As a matter of disclosure,   I was once the president and grievance officer of the faculty union whose job it was to ensure that due process was followed for both the accusers and the accused in sexual discrimination and harassment matters.  FortunateIy, I had few such cases to deal with.  On the campus where I worked, the president asked the college attorney to devise a special set of procedures to handle sexual harassment complaints that would protect the complainants from embarrassment and further harassment.  The process that was devised violated so many principles of due process that the university could have been sued out of existence if it applied them. Administrators fear nothing more than being sued.  So, the procedure  was scrapped.  The school had cases which involved the firing of a couple of horny deans.  And there were some verbal exchanges about which complaints were  registered, but they were matters of people objecting to coarse language, not sexual harassment per se.  There was a case in which a student was angered by a failing grade on a test and she ended up accusing the professor of sexual harassment.  He had been accepted for a better job at a more prestigious university and, fearing that his new job might be in jeopardy, he hired a high-powered law firm to handle the complaint.  The lawyers quickly obtained evidence that the student was acting in retaliation for a failing grade and was lying about the harassment,   and she and the university could not withdraw the complaint fast enough when they realized the matter was headed for court.

What the university and I learned from that incident was that accusations have to be intensely but confidentially examined.  The young professor's family had connections with powerful lawyers and the money to pay for them,  and they were able to gather hard evidence that the accusation was false.  His case demonstrated that accusations were sometimes false and vindictive.   But the young professor's case was unusual in that there was documentation and witnesses for every interaction that he had with the irate student.  For most sexual harassment cases, there is little specific evidence recorded about what actually took place.  They are usually "he said, she said" matters for which no objective evidence can be found.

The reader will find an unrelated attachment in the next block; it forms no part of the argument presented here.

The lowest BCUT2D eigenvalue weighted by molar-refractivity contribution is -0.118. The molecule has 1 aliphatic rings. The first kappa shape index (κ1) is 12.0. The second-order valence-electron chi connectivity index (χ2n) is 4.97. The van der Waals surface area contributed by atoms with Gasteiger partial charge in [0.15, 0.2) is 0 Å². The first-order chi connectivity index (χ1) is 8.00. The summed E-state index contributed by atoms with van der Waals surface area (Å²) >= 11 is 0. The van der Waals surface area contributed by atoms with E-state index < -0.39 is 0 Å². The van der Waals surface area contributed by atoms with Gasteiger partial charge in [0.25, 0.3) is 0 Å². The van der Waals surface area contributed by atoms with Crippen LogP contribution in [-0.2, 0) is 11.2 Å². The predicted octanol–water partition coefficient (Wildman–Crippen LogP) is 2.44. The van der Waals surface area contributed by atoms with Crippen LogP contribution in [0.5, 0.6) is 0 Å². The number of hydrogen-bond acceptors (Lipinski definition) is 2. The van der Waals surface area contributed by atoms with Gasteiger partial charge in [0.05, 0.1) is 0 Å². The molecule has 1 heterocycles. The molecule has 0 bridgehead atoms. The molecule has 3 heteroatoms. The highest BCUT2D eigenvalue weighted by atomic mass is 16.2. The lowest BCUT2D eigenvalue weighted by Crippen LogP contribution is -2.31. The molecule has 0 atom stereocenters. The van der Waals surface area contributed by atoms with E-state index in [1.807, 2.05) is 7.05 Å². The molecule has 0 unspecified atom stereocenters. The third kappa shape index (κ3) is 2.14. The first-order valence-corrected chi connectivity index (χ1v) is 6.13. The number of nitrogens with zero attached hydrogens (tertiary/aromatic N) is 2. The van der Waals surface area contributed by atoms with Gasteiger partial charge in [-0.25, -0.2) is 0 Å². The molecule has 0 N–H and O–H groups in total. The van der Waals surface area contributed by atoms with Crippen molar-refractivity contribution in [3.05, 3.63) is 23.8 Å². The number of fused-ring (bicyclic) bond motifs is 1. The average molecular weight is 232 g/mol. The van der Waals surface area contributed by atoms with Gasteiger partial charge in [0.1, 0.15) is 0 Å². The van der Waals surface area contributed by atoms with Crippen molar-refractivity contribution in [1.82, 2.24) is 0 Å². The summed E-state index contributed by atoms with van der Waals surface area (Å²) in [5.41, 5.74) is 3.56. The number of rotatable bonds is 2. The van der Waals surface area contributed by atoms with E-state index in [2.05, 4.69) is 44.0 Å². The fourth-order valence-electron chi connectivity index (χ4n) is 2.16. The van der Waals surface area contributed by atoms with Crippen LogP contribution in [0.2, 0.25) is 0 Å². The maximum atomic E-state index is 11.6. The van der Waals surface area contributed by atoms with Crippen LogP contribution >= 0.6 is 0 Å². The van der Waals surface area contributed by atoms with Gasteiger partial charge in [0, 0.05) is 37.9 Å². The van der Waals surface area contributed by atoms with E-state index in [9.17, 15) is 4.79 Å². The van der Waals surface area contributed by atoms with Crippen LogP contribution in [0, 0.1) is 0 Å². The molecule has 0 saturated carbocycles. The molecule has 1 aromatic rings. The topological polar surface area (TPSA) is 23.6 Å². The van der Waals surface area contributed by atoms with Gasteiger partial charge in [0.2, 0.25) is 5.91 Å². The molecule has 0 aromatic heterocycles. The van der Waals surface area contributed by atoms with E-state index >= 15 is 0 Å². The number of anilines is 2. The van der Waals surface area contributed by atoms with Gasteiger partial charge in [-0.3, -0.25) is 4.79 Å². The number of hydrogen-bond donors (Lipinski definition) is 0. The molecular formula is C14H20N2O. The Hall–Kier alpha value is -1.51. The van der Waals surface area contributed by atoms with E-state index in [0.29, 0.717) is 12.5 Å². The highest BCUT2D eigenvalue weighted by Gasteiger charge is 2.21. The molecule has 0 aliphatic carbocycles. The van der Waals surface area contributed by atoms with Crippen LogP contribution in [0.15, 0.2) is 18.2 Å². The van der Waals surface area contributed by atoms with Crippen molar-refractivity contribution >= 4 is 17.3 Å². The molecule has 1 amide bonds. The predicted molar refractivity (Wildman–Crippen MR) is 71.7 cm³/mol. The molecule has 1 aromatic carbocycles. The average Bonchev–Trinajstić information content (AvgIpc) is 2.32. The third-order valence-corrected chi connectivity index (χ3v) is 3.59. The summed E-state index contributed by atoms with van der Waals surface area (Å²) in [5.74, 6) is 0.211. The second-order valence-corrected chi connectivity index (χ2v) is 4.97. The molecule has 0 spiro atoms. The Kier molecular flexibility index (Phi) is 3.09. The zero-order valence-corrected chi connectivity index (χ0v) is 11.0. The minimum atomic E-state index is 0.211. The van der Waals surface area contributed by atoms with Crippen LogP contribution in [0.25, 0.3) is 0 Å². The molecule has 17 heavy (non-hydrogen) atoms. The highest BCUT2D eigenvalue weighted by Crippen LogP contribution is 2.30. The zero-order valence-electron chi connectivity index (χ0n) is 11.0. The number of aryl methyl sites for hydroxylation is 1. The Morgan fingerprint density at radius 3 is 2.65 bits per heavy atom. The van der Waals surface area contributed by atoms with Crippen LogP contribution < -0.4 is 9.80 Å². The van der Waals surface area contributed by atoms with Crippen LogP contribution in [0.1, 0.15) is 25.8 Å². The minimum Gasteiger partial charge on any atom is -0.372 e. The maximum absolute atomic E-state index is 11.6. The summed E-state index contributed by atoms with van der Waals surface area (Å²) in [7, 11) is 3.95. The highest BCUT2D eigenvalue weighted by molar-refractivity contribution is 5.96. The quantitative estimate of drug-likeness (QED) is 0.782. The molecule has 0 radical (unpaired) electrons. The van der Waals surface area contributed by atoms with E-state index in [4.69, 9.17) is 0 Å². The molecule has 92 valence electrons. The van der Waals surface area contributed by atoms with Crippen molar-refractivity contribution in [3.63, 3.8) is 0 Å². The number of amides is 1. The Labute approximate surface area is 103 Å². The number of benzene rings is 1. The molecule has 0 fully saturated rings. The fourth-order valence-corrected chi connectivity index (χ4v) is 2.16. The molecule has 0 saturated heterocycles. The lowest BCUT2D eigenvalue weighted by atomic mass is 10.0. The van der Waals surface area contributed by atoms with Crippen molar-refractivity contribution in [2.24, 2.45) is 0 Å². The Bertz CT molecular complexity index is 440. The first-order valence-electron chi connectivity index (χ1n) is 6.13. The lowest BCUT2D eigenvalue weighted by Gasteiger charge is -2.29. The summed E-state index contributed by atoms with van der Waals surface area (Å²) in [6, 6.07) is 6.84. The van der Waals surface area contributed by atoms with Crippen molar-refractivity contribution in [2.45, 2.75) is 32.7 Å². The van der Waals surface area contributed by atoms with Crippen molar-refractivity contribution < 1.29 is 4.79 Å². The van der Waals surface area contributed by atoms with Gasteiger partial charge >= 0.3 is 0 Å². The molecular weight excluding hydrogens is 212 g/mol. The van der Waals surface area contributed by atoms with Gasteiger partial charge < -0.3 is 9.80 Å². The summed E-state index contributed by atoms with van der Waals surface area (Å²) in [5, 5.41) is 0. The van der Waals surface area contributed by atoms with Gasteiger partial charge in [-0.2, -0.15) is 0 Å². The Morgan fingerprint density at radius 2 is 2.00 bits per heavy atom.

Tara Reade has made changing, inconsistent contentions.   The circumstances she describes do not fit the incident.  Fellow employees recall that she did not do her job competently.  She describes an incident that took place in a remote, isolated hallway.  All the hallways in the building she refers to are open and bustling.  She claims she was asked to serve drinks at a fundraiser, but that would be against the rules that apply to Senate employees.  And longtime employees on Biden's staff cannot recall any reports made about him, and the accusation is contradictory to the character they know.  Reade has been found to be so mendacious that court cases at which she testified as an expert witness are now under review for possible appeals. Finally, her lawyer withdrew from her case.   Her own account of her experience on Biden's staff contains comments that suggest that she was not considered competent and urged to find another job for that reason.  The tone of her account is typical of a retaliatory tale told for vengeance.

Some enterprising reporters attempted to recreate the incident with Biden as Reade has told it.  Her story is that she was told to deliver a gym  bag to Biden so that he could work out.  When she delivered the bag, according to her story, they were in remote hallway where he grabbed her, tried to kiss her, and vaginally penetrated her with his fingers.   The reporters found no out-of-the-way corridors on the route to the gym, but a hallway well-traveled  by senators and their staffs.  Reade can't remember what happened to the gym bag during the scuffle she portrays.  The press says three people corroborate her story.  They don't corroborate the facts; they corroborate  that she told them that story.  But she told different, conflicting versions to other people.  Joe Biden has emphatically declared that the incident never happened.

Ultimately, the accusation against Joe Biden is a symptom of politics which have sunk to stupidly malicious personal attacks.  Even some Democrats are caught up in the pandemic of malice.  A disappointed Bernie Sanders supporter picked up the Reade story and dismissed Joe Biden on the social media as just another old, white rapist.   Trump's puerile malice is infectious.  The fact that the president tweets false accusations seems to be taken by some people as license for them to do so, also.